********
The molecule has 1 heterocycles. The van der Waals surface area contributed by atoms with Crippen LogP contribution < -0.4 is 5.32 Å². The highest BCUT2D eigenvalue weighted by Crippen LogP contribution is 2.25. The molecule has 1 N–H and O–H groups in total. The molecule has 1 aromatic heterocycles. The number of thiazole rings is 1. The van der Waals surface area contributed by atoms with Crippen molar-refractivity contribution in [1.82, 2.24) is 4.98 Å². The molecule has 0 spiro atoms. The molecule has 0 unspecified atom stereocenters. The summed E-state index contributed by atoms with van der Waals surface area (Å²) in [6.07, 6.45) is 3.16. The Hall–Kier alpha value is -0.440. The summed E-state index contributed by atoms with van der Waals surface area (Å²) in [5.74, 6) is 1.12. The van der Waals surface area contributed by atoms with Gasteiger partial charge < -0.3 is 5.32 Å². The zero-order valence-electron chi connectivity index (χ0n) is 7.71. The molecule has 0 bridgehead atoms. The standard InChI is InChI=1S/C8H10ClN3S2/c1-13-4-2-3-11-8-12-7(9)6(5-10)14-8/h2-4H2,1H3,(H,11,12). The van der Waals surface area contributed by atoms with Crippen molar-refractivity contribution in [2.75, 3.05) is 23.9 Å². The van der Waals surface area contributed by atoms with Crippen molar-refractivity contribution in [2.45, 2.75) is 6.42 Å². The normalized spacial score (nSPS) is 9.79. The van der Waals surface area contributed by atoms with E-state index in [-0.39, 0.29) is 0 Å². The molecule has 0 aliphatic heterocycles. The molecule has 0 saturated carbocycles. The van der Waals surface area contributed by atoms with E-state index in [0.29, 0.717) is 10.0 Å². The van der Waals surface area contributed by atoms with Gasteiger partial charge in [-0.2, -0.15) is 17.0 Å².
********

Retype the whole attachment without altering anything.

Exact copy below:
The molecule has 1 heterocycles. The van der Waals surface area contributed by atoms with Crippen LogP contribution < -0.4 is 5.32 Å². The highest BCUT2D eigenvalue weighted by Crippen LogP contribution is 2.25. The molecule has 1 N–H and O–H groups in total. The molecule has 1 aromatic heterocycles. The number of thiazole rings is 1. The van der Waals surface area contributed by atoms with Crippen molar-refractivity contribution in [1.82, 2.24) is 4.98 Å². The molecule has 0 spiro atoms. The molecule has 0 unspecified atom stereocenters. The summed E-state index contributed by atoms with van der Waals surface area (Å²) in [6.07, 6.45) is 3.16. The Hall–Kier alpha value is -0.440. The summed E-state index contributed by atoms with van der Waals surface area (Å²) in [5.74, 6) is 1.12. The van der Waals surface area contributed by atoms with Gasteiger partial charge < -0.3 is 5.32 Å². The zero-order valence-electron chi connectivity index (χ0n) is 7.71. The molecule has 0 bridgehead atoms. The standard InChI is InChI=1S/C8H10ClN3S2/c1-13-4-2-3-11-8-12-7(9)6(5-10)14-8/h2-4H2,1H3,(H,11,12). The van der Waals surface area contributed by atoms with Crippen molar-refractivity contribution in [2.75, 3.05) is 23.9 Å². The van der Waals surface area contributed by atoms with Crippen molar-refractivity contribution in [2.45, 2.75) is 6.42 Å². The normalized spacial score (nSPS) is 9.79. The van der Waals surface area contributed by atoms with E-state index in [-0.39, 0.29) is 0 Å². The molecule has 0 aliphatic heterocycles. The molecule has 0 saturated carbocycles. The van der Waals surface area contributed by atoms with E-state index in [0.29, 0.717) is 10.0 Å². The van der Waals surface area contributed by atoms with Gasteiger partial charge in [-0.2, -0.15) is 17.0 Å².